But let’s take a look at the nature of Jean’s rhymes. Are they based on single syllables? Based on whole words? Here, in “Imagine”, they are based on a large, rather hard and fast order of vowel sounds that recur over and over, so I have termed them “block rhymes.” The meaning of this term will be made clear. Look at one of the first words Jean says : “homeostasis” (side bar: seriously, who even attempts to make a rhyme on the word homeostasis? How many rappers could define homeostasis? But moving on). Jean rhymes off this word repeatedly: starting with homeostasis, we then have “chromeo bass riffs”, “homie don’t play this”, “no we won’t play this”, and so on. Because these 5 syllables always occur together, and because they are almost always rhymes on the same vowel sound (oh – ee – oh – ay – ih, ex: homeostasis), I have termed them “block rhymes”. This will be placed in contrast to another way of rhyming, as we shall see in a following example. Here then, by rhyming off a ridiculous word like homeostasis, Jean shows that she does more than just throw in a ridiculous amount of accents; she’s got very good rhyming chops as well. We shouldn’t overlook the importance of the fact that Jean can make so many accents while at the same time still making sense. It is easy to rhyme words. Off the top of my head: me, see, he, she, flee, flea, tee, etc. But to make these words make sense is a more difficult task (indeed, some rappers just throw in a whole lot of rhymes, but don’t really make sense cough MF Doom cough… but we’ll come back to him. I have a lot to say about his particular, unique case.)

But this idea can be understood in a different way. When one chooses a word to rhyme off of, one immediately and by necessity restricts the number of different things one can say. For instance, if you say, “I’m the best rapper ever”, you’ve already limited yourself to saying things that only end in rhymes with “ever.”

Or so you’d think.

Because this limitation doesn’t seem to exist for Jean. She seems to always locate the exact words with the maximum amount of accents to say what she’s trying to say. There are an infinite amount of ways to express the same idea as “I define my place as homeostasis”, but she comes up with the one way that fits in the most amount of accents. The entwining between what she wants to expresses and the exact words she uses is flawless. It should be very, very clear that this is not true for all rappers.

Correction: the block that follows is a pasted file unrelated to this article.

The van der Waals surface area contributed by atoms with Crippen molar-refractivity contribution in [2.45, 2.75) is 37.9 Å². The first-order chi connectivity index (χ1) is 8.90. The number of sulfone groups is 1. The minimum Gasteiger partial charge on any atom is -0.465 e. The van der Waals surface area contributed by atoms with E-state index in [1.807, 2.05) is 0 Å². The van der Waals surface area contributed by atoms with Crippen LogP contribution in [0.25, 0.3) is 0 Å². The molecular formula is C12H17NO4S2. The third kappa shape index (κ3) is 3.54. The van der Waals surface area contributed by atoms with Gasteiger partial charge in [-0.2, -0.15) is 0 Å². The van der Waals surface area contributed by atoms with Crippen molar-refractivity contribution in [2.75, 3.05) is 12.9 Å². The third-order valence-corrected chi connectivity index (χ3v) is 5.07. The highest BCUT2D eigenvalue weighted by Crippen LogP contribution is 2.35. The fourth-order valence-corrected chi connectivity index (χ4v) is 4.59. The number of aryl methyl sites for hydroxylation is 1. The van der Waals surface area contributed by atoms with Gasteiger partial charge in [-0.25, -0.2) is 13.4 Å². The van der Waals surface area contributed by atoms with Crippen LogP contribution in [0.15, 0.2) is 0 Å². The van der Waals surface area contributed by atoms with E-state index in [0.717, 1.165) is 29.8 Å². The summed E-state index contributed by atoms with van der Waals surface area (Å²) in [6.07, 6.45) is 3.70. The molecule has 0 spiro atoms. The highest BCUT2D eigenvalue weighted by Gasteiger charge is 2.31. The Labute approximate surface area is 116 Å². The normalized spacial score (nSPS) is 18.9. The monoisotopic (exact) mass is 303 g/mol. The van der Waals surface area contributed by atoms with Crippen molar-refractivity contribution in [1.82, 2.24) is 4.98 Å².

I hate to pick on him, because usually I like what he does, but let’s consider a rhyme from Busta Rhymes that displays the limitation we were just previously discussing. In “Get You Some”, again from “The Big Bang” (just like the song “Don’t Get Carried Away” that we analyzed”), Busta begins the following verse like so: (no sheet music transcription is necessary, because we’re concerned only with his words)

“A lot of niggas shit sounds dated /

I’m like Shaq, the franchise player just got traded /

To the number one team in the league, I ain’t on

Jay records, I’m on Dre records, Aftermath bitch!”

If you look at this whole rhyme, what I said before starts to make sense. It’s pretty easy to see that the main idea of the rhyme, the purpose of the rhyme, is to express how Busta feels about leaving one record label for another. Busta started with the idea that he wanted to talk about that. With that, he started with what could be called the “hook” of the rhyme, what he started with: that he (Busta) is like Shaq, who left the Orlando Magic for the very good LA Lakers, just like Busta left Jay records for the industry leading Aftermath Records. The first line Busta started writing these 4 lines with was “I’m like Shaq, the franchise player just got traded.” We know this because the first line of the rap is only extremely tangentially related to the topic at hand that Busta is discussing. He says, “A lot of niggas shit sounds dated.” Excuse me, but what the hell does that have to do with Busta leaving Jay records for Aftermath? Unfortunately, nothing. We can see that all of the verbal material is not tightly related. It comes in bits and pieces. He started with the line “I’m like Shaq, the franchise player just got traded,” then looked around for anything that rhymes with the word “traded.” He found dated and made the line given above. Furthermore, I have also included what comes in the lines after just to show that Busta doesn’t return to the “a lot of niggas shit sounds dated” idea as well.

Again, I regret mentioning Busta in a negative context. This might not be the most glaring example, but it illustrates what we were talking about before from the opposite point of view. Busta immediately limited his options when he started with the line “I’m like Shaq, the franchise player just got traded,” and then worked from there. This exact thing just doesn’t seem to happen for JG. All of her lines in these examples are related, they all lead clearly in their ideas from one to the other, and they always make sense.